I have my MAC on a wifi and am connected via ssh to a linux host. I want to copy some files from the linux host over to my MAC. I know, I can simply run scp on the mac to fetch each file via

mac> scp me@host.some.where:remote/folder/file local/folder

but I cannot do that with one command for many files (I could tar them first into an archive using the ssh connection and then ship the archive in one go, but I want to avoid this). So instead, I want to send all the files from the remote host (to which I'm connected by ssh) via (note the usage of a wildcard)

host> scp remote/folder/files* me@mac.some.where:local/folder

but what is the appropriate mac.some.where here, i.e. how can I obtain that, when my MAC is connected to some wireless? I tried the (numerical) IP address (obtained by ifconfig), but to no avail.

  • scp remote/folder/files* me@W.X.Y.Z:local/folder ought to work, where W.X.Y.Z is the IP address of the Mac, unless there's a firewall blocking ssh, or the Mac is behind a router that's using NAT, or there's no ssh daemon running on the Mac. What error message do you get? Can you ping the Mac from the Linux host? – Mark Plotnick Aug 29 '14 at 15:36
  • No that didn't work (error: ssh: connect to host ... port 22: Connection refused). I tried to ping (using the IP address, but ping simply hangs). – Walter Aug 29 '14 at 15:58
  • Connection refused usually means the remote system is reachable but there's no daemon listening on that particular TCP port. @vaaaal has the two logical options: you can enable the ssh server on the Mac, or you can pull the files over by typing scp on the Mac. (I'd put quotes around the filename that ends in * so that the Mac shell doesn't try to expand it.) – Mark Plotnick Aug 30 '14 at 23:48

I would continue to use your computer as a the local machine and put the wildcard on the remote host side by running the following command on your MAC:

mac> scp me@host.some.where:remote/folder/file* local/folder

If you really want to log in to your machine from the remote host here is a brief guide. The wi-fi connection you are on is likely over a local area network (LAN) and the remote host is probably operating over the internet as a whole which, from your Mac's perspective, is the wide area network (WAN). The IP address you are seeing with ifconfig is almost certainly your LAN address and not the WAN address that the remote host needs. If you open up your terminal and run curl http://myip.dnsomatic.com; echo; you should be able to see the WAN IP address of your LAN. This will only get you to your LAN's router though, you will likely need to explicitly tell the router to forward ssh traffic (on port 22 by default) to your particular computer using the LAN IP address of your Mac that you obtained with the ifconfig command. As Mark Plotnick mentioned you will also need to be sure that SSH is turned on on your Mac (system preferences -> sharing -> remote login & file sharing) and that there are no firewalls between you and the remote servers blocking incoming traffic on port 22. Lastly, be very careful opening your computer up to the internet like this and turning on remote log in. It's not very safe to do this over the default port 22, especially without configuring some more advanced security options. At the very least make sure your administrative users all have strong passwords and I would turn off remote login and file sharing whenever you don't need it.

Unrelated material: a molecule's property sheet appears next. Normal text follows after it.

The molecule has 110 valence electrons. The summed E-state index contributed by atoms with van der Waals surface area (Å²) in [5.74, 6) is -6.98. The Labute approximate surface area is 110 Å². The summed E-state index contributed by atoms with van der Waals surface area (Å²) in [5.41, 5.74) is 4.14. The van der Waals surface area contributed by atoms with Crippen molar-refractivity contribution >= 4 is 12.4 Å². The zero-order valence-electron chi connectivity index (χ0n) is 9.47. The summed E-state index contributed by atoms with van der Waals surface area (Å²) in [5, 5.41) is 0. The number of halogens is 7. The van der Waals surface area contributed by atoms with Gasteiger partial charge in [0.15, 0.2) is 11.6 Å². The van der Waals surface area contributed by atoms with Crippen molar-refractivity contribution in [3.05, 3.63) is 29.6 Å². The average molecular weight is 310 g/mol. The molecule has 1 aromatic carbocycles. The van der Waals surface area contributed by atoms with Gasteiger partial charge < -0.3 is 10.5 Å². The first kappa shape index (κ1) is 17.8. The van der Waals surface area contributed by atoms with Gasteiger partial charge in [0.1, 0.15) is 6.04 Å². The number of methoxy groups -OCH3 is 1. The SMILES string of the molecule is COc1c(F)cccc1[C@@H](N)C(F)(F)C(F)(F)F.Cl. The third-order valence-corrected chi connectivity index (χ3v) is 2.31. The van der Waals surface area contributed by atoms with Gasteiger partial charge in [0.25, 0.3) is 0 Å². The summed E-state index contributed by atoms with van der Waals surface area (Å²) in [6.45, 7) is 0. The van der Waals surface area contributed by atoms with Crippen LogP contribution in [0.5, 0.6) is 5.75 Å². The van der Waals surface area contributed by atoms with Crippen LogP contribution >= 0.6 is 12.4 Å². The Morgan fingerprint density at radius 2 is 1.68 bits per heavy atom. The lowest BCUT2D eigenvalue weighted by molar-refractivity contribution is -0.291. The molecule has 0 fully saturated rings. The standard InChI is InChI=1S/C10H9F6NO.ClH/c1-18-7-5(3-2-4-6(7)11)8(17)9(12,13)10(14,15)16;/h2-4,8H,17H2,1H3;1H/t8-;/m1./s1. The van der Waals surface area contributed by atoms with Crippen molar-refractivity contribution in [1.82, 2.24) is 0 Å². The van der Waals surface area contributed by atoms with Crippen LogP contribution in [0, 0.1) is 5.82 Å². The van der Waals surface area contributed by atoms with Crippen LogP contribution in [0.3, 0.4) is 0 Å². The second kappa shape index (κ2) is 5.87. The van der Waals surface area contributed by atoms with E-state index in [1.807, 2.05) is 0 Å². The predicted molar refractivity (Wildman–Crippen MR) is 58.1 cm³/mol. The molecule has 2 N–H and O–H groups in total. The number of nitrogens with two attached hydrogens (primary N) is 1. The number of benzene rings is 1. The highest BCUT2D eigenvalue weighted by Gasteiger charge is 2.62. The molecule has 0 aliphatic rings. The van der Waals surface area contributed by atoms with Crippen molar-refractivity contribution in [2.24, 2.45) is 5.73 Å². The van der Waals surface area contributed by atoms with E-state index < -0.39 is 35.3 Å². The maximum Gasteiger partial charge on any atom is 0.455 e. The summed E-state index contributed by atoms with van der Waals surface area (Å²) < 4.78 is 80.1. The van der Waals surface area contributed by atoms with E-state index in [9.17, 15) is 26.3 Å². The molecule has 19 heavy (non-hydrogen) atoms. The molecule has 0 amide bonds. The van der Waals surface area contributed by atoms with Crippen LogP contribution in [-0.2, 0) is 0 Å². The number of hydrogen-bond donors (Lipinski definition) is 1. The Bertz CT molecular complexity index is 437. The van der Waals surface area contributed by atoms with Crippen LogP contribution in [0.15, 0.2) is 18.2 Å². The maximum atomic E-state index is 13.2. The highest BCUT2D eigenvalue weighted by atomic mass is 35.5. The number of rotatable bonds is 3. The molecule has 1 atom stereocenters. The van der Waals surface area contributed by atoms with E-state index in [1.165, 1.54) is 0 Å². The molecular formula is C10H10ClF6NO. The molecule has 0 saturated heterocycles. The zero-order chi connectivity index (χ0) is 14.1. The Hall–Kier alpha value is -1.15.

Wikipedia had nice descriptions of LAN and WAN that might be worth looking over.

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  • You cannot use the wildcard for a remote file. – Walter Aug 29 '14 at 17:12
  • I tested it on from my machine (OSX-10.9) on two different remote hosts and it worked perfectly. The remote servers were running OSX-10.6 and Ubuntu 10.04.4 LTS with sshd versions OpenSSH_6.2p2 and OpenSSH_5.3p1, respectively. Are you sure your system doesn't support it? – Reed Espinosa Aug 29 '14 at 19:21
  • This may have to do with the local system exploding the wildcard locally instead of sending it over. How can that be avoided? – Walter Apr 16 '18 at 15:04

Ok, first of all the linux host MUST have the SSH service on.


host$ /etc/inist.d/ssh status
* sshd is running

Then you MUST have to have connection to the SSH port of the host

mac$ telnet <IP.of.the.host> 22
Trying X.X.X.X ...
Connected to X.X.X.X
Escape Character is 

Then you could be able to scp FROM/TO the host

scp -P <PORT> <source> <destination>


scp -P 22 user@x.x.x.x:/home/user /home/user

If you don't have the SSH service running or permission to ssh the host, you wouldn't be able to make any kind of ssh connection

Remember, scp makes the connection though SSH service

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  • As I've said, I ssh from the mac to the remote host. – Walter Aug 29 '14 at 17:14
  • Ok, then telnet remote host ip to ssh port to see if you have connection – tachomi Aug 29 '14 at 17:45

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